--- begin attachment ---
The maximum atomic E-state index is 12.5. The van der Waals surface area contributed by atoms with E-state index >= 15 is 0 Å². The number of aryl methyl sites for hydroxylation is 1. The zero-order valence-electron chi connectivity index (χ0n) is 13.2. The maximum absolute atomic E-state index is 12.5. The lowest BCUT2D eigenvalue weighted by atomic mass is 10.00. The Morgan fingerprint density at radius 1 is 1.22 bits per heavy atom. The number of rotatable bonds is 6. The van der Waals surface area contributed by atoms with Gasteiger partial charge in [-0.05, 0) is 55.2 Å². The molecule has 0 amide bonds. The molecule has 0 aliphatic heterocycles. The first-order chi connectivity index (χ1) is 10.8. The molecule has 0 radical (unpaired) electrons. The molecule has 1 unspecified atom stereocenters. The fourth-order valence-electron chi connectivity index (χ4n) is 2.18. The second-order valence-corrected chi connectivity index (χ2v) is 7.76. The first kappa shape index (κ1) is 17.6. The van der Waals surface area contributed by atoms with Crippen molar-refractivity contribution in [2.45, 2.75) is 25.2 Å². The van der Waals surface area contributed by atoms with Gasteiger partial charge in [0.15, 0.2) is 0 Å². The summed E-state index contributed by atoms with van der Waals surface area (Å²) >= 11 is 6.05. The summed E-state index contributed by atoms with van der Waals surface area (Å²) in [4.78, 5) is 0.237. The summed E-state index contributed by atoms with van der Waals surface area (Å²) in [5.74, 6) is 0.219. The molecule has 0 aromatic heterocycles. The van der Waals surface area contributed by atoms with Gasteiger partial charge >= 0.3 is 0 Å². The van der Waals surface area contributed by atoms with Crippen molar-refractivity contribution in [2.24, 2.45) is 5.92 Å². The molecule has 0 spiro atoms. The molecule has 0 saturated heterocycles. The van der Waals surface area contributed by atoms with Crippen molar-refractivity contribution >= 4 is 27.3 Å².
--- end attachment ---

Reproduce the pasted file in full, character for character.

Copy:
The maximum atomic E-state index is 12.5. The van der Waals surface area contributed by atoms with E-state index >= 15 is 0 Å². The number of aryl methyl sites for hydroxylation is 1. The zero-order valence-electron chi connectivity index (χ0n) is 13.2. The maximum absolute atomic E-state index is 12.5. The lowest BCUT2D eigenvalue weighted by atomic mass is 10.00. The Morgan fingerprint density at radius 1 is 1.22 bits per heavy atom. The number of rotatable bonds is 6. The van der Waals surface area contributed by atoms with Gasteiger partial charge in [-0.05, 0) is 55.2 Å². The molecule has 0 amide bonds. The molecule has 0 aliphatic heterocycles. The first-order chi connectivity index (χ1) is 10.8. The molecule has 0 radical (unpaired) electrons. The molecule has 1 unspecified atom stereocenters. The fourth-order valence-electron chi connectivity index (χ4n) is 2.18. The second-order valence-corrected chi connectivity index (χ2v) is 7.76. The first kappa shape index (κ1) is 17.6. The van der Waals surface area contributed by atoms with Crippen molar-refractivity contribution in [2.45, 2.75) is 25.2 Å². The van der Waals surface area contributed by atoms with Gasteiger partial charge in [0.15, 0.2) is 0 Å². The summed E-state index contributed by atoms with van der Waals surface area (Å²) >= 11 is 6.05. The summed E-state index contributed by atoms with van der Waals surface area (Å²) in [4.78, 5) is 0.237. The summed E-state index contributed by atoms with van der Waals surface area (Å²) in [5.74, 6) is 0.219. The molecule has 0 aromatic heterocycles. The van der Waals surface area contributed by atoms with Gasteiger partial charge >= 0.3 is 0 Å². The van der Waals surface area contributed by atoms with Crippen molar-refractivity contribution in [2.24, 2.45) is 5.92 Å². The molecule has 0 spiro atoms. The molecule has 0 saturated heterocycles. The van der Waals surface area contributed by atoms with Crippen molar-refractivity contribution >= 4 is 27.3 Å².